Q. Would you consider yourself a ballhawk? Lockdown corner? A guy that can do it all at the position?
Burris: As a corner you have to have confidence and receivers need to know that, and with that said I obviously believe I can do it all. The NFL is a much tougher game, but I have the work ethic and the mindset to become a lockdown ball-hawking corner at the next level.
Q. You check all of the boxes that NFL teams look for in a defensive back. You have size, speed, athleticism, and good ball skills. However, you’re also a very physical defensive back. Do you feel this is the most underrated aspect to your game?
Burris: Being physical is an added advantage for me because I can disrupt receivers in their routes and they will not be able to bully me like they would smaller corners. I try to play with an attitude and aggressiveness and that physicality will help me to win against these bigger receivers. Disrupting a quarterbacks timing is huge and I bring that ability to the table.
Q. Are there any NFL players (past or present) that you study, model your game after, or feel you draw comparisons to?
Burris: I think the biggest one would have to be Richard Sherman. He’s a long corner who can disrupt receivers and completely shut down one side of the field. In college we reviewed film of the Seahawks’ press technique and I try to find little things in his game that I can bring into my own.
Q. There’s a good chance the Green Bay Packers will be looking to the draft this spring to add another talented defensive back to their roster, and we feel you’re a guy that fits well with their system. What could you bring to their defense, if they drafted you?
Burris: First, I think I bring versatility. I can line up all over the secondary and succeed. Wherever the team needs me I am willing to put my hard hat on and go to work. Second, I bring an aggressive mindset and physicality to the field and work ethic to really help my team succeed in any way possible.
Q. How would you feel about playing for a team like the Packers and for a city like Green Bay?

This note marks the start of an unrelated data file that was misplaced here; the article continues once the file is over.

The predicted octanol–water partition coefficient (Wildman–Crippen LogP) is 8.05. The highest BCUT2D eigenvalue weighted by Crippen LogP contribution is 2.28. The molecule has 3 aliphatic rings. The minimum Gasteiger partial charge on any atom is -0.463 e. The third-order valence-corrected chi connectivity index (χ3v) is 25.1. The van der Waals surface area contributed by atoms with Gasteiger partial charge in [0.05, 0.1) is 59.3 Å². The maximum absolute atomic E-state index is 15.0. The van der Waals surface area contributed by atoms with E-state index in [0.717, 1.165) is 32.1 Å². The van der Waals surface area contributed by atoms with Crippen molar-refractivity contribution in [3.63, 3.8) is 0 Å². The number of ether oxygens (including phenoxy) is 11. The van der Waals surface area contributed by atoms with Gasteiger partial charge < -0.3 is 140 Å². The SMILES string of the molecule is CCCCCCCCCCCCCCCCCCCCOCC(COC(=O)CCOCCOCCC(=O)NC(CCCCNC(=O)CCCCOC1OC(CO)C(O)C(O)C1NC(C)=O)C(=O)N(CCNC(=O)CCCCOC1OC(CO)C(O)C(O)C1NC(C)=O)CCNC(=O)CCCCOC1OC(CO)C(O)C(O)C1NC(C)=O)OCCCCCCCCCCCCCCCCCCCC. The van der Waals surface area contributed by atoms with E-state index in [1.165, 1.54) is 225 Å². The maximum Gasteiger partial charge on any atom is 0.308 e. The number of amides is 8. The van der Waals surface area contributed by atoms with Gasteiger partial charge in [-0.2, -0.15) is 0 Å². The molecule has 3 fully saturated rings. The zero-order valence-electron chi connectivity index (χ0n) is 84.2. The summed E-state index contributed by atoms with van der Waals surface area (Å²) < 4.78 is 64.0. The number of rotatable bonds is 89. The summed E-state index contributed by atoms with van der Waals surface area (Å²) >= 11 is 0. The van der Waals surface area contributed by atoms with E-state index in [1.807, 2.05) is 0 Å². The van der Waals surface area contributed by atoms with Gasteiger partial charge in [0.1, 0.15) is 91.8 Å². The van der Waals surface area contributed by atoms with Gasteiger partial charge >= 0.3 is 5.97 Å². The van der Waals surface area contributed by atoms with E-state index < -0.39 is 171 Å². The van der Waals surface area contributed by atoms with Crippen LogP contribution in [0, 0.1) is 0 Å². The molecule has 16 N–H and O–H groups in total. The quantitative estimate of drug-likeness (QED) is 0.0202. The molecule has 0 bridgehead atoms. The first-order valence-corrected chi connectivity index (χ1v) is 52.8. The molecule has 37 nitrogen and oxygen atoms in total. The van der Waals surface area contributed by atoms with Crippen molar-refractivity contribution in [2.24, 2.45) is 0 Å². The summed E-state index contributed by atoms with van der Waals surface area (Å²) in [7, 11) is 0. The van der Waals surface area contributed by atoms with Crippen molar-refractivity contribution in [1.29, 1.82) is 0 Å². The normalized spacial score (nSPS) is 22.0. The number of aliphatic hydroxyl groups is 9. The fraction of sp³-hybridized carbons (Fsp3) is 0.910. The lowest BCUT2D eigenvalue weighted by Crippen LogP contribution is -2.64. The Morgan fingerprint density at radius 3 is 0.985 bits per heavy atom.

Burris: Rich in tradition, playing for a team where the fans have so much pride and in a city where so much history has passed through that stadium would be a dream come true. Not to mention that after getting my first pick-six doing the famous “Lambeau Leap” would be amazing.
Q. Regardless of who drafts you, what will that moment mean to you when you finally hear your name called and you’re officially in the NFL?
Burris: “A dream come true” are the words that first come to mind. Playing football as a young kid this was the moment you dreamed about and now that it’s so close its very exciting. I just want to stay in the moment and just be appreciative of what God has given me.
Q. Tell us a little more about yourself. How did you first get into playing football and who has been instrumental in helping you reach this point?
Burris: My mother was the first person to sign me up for football and she has been with me every step of the way. I owe a lot of my success to her because she was the first person to show me how to put on my pads and made sure I was at every practice. She’s the reason I am where I am today. She signed me up when I was nine years old for the Green Road Eagles. That first year I started at quarterback though we never threw the ball, and once I got to high school I realized that I only played quarterback because I was fast. The coaches quickly moved me to receiver and defensive back.
Q. Finally, when you’re away from football, what do you like to do in your free time? Any favorite hobbies?
Burris: I’m big movie fan. I love watching movies. In my free time that is usually what I am doing. My two favorite movies would have to be Little Giants or All About the Benjamin’s.
*I would like to thank Juston for taking the time to answer our questions. We wish him the best.